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March 10, 2013 3:49 am
How US mutual funds pay distributors and what services they receive is seen as an emerging risk for the Securities and Exchange Commission, a reaction that also highlights the latest push by global regulators for greater transparency.
The SEC’s examination-priorities list for 2013 highlights attention on “payments for distribution in guise” and a renewed interest in continuing sales charges or 12b-1 fees the funds pay to distributors. The added regulatory pressure comes as funds and their advisers find it more expensive to get their products on broker-dealer platforms.
While the SEC has made distribution fees an examination priority, the UK’s Financial Services Authority’s Retail Distribution Review (RDR) banned its version of 12b-1 fees, or continuing commission, on independent advised sales in January. The Netherlands will follow later this year and Germany and Spain are looking to eliminate continuing sales charges by their funds.
“There is definitely a global movement to transparency,” says John Rekenthaler, vice-president of research at Morningstar.
The goal of the RDR is to provide investors with greater transparency on what services they were receiving by unbundling the distribution fee out of the funds’ expenses. The investor who hires the adviser pays them directly rather than the fund paying the adviser commission.
SEC examiners’ visits to fund companies are part of a national effort by the US regulator’s various divisions and regional offices to learn more about the large amount of money paid to distributors, says Andrew Bowden, deputy director of the agency’s Office of Compliance Inspections and Examinations. SEC examiners will conduct so-called sweeps, or site visits of asset managers, advisers and distributors.
The SEC’s review of mutual fund distribution and service payments is being termed a fact-finding mission as examiners gather information on changes over the past decade, Mr Bowden says. These examiners will review whether advisers are receiving more in revenue share than they did five years ago, what funds are forking out for shareholder servicing fees, what services funds are receiving in return, the level of board oversight and what is being disclosed to investors.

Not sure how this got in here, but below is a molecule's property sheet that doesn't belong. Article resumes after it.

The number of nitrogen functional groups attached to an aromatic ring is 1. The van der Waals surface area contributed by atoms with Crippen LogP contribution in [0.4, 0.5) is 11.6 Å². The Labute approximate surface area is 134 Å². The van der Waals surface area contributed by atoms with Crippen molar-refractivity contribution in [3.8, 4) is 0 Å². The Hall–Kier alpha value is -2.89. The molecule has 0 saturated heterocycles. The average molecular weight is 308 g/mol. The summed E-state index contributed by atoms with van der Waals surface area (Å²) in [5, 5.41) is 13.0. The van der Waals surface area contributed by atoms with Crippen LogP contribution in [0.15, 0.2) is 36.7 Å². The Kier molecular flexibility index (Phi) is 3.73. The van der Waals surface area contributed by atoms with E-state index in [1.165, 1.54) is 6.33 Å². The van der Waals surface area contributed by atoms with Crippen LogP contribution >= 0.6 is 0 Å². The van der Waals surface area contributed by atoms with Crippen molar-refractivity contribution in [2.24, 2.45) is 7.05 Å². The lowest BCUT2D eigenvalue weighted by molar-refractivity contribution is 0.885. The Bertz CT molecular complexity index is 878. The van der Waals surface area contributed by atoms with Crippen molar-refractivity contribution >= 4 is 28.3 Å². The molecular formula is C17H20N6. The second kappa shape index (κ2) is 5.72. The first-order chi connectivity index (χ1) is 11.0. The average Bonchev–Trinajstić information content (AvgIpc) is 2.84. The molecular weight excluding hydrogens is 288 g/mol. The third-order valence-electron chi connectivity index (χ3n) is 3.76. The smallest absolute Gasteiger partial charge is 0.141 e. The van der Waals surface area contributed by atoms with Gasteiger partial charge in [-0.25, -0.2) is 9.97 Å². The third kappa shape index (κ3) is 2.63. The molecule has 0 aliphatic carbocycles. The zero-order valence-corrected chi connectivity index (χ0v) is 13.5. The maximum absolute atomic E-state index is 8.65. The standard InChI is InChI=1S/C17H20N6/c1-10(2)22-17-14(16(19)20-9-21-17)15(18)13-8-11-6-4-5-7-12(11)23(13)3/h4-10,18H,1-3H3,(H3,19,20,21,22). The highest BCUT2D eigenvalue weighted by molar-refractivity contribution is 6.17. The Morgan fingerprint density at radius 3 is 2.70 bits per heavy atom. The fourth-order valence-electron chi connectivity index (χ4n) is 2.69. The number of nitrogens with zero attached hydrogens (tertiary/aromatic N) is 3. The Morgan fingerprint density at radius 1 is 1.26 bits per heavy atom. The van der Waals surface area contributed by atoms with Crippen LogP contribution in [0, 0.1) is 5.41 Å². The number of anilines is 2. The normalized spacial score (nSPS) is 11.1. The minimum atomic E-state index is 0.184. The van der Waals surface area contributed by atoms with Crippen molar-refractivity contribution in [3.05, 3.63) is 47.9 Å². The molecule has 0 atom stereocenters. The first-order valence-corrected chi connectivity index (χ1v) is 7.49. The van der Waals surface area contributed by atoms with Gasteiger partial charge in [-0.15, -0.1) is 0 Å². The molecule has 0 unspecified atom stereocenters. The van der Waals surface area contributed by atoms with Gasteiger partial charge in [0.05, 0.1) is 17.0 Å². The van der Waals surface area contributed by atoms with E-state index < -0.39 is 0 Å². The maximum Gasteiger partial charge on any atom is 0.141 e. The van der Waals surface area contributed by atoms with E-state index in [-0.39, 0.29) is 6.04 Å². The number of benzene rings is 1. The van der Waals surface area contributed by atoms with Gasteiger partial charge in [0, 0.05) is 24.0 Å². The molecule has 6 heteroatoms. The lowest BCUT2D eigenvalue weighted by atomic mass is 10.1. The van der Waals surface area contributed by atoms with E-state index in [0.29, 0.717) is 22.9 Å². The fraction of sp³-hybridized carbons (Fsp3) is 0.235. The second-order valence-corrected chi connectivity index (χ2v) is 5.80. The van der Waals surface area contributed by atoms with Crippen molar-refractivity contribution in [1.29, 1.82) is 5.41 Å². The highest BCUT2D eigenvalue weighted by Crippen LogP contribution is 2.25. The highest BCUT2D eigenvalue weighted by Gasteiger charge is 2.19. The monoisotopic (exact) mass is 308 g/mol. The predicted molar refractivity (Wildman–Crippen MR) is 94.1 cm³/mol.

“Given the amount of mutual funds sold through distributors, the amount of investor money invested in those funds, and the amount of money paid by advisers and funds to distributors in the past 10 years, it’s an important area to go out and make sure we have a good understanding,” Mr Bowden says.
Rulemaking efforts around distribution fees, commonly called 12b-1 reform, have been a perennial issue with the industry. Elisse Walter, now acting SEC chairman, announced in April 2011 as a commissioner that such reform would take place the summer of that year, but the effort lost momentum as money-market reform and other Dodd-Frank demands took precedence.
There are clear distinctions between the SEC’s new examination of distribution fees and the FSA’s “commission-centric” rule, says David Hearth, partner at Paul Hasting. Perhaps the most notable difference is that the SEC is focusing its attention on how fees are paid, reported and disclosed, as opposed to the FSA moving right ahead and banning continuing sales charges.
But funds, nonetheless, will have to contend with increased SEC scrutiny in how they are paying for distribution. If they do not have enough to cover distribution from their 12b-1 fees, limited to 25 basis points, or record-keeping fees, then they will have to rely on their advisers to cut a payment to the distributor, Mr Hearth says.
“The front-end bill [to get on the platform] is higher,” he adds, saying that in some cases there are continuing basis point charges that stay on the distributor’s platform.
The fund adviser often is left with a “stark choice” between paying out of its own pocket or suspending sales of that fund through that intermediary, Mr Hearth says. “The one thing I don’t see happening is all this [SEC] attention resulting in a rollback of price increases.”
John Bosley, chief operating officer of Bonaire Software Solutions, expects the focus on transparency with the FSA’s RDR and the SEC’s own review of distribution fees to influence other regulators considering ways to improve transparency within their market structures.
The financial crisis and its global implications have additionally spurred even greater communication among regulators, so it should not be surprising to see them looking to each other for potential lessons on future reforms, Mr Bosley says. “If one country sees another taking a leadership role to protect consumers, they will be pressured to do the same.”
Morningstar’s Mr Rekenthaler adds that he expects the SEC’s examination of distribution fees to be “possibly a first step along a longer path” towards further reforms.
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